Sadly, this is the condition of present day Orthodoxy. The real issue is not whether or not a Christmas tree should be put up, but whether we can create a culture of dialogue that would allow us to tackle these issues differently.
I was approached recently by one of the parties involved in the Technion story, seeking my advice. My response was that the most important lesson is to begin a process of encounter, dialogue and humanizing of the other that would let both sides assume their full identity and break out of isolation as a means of constructing identity.
And what of the Christmas tree? I would not be in favor of it. To frame the problem of the Christmas tree in religious terms is the wrong approach. The Christmas tree is not part of Christian religion, but it is part of Christian culture, in the same way that dreidel, latkes and hanukkah gelt are not part of religion but of Jewish culture. I think it is appropriate to avoid expressions of another culture as part of upholding Jewish identity. Actually, all who consider Judaism as a culture rather than a religion ought to give pause to the implications of a cultural approach, including its boundaries. Precisely because of concern for identity and respecting the memory of history, and out of recognition of the uniqueness of Israel and the challenges of constructing its public space, I think there is something appropriate in maintaining a certain distance from particular symbols, as they are culturally loaded. When I am in New York, I am moved by the sight of a hanukkiah in the same office as a Christmas tree, because it is an expression of multi-culturalism. Israel has a long way to go before it can consider multi-culturalism. It is presently still fighting for its Jewish identity. But that should not be an excuse to deny religious minorities their voice and their space. I would therefore work towards some more private, intimate, off-center, solution for the needs of Christian students. Indeed, I was privy to correspondence by Jewish students at the Technion who said they would not be offended if a Christmas tree was put in a side-room.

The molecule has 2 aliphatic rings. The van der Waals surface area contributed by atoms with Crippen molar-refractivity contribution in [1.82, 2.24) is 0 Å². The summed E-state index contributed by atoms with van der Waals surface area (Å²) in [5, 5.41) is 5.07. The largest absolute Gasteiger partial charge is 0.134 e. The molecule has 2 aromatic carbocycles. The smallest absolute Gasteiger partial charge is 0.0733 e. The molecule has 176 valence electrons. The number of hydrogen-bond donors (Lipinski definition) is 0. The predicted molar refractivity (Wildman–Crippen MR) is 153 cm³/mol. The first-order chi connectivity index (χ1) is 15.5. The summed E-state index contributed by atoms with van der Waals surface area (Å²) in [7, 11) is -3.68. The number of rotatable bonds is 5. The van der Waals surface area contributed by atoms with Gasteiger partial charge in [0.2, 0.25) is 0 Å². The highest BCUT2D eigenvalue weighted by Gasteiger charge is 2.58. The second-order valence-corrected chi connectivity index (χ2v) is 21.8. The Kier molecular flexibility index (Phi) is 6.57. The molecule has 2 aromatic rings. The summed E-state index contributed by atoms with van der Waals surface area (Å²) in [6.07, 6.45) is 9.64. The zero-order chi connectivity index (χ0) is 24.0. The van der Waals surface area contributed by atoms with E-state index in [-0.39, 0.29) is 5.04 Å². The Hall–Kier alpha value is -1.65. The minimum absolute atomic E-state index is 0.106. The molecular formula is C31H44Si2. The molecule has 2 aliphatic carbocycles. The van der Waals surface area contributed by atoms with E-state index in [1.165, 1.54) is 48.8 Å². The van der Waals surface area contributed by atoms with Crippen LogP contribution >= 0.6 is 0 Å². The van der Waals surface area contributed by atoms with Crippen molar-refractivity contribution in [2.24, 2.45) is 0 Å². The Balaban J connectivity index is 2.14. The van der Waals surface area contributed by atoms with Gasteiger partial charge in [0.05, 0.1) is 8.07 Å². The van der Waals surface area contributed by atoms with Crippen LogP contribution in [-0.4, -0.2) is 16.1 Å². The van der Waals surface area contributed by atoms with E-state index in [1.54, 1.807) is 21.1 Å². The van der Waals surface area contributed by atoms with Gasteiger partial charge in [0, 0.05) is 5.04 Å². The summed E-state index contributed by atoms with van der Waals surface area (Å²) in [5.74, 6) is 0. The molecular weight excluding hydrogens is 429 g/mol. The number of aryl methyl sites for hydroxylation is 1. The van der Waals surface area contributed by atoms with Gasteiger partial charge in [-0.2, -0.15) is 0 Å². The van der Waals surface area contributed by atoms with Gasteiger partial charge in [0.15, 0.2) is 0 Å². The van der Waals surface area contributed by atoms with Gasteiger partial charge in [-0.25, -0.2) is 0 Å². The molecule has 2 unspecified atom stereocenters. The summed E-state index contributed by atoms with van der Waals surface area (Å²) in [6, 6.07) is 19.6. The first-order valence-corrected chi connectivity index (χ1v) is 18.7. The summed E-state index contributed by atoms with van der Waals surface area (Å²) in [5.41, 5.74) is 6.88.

We need to create the will to hear the other. Following it, there’s a way.
So, Happy Hanukkah, and to our Christian friends, Happy Christmas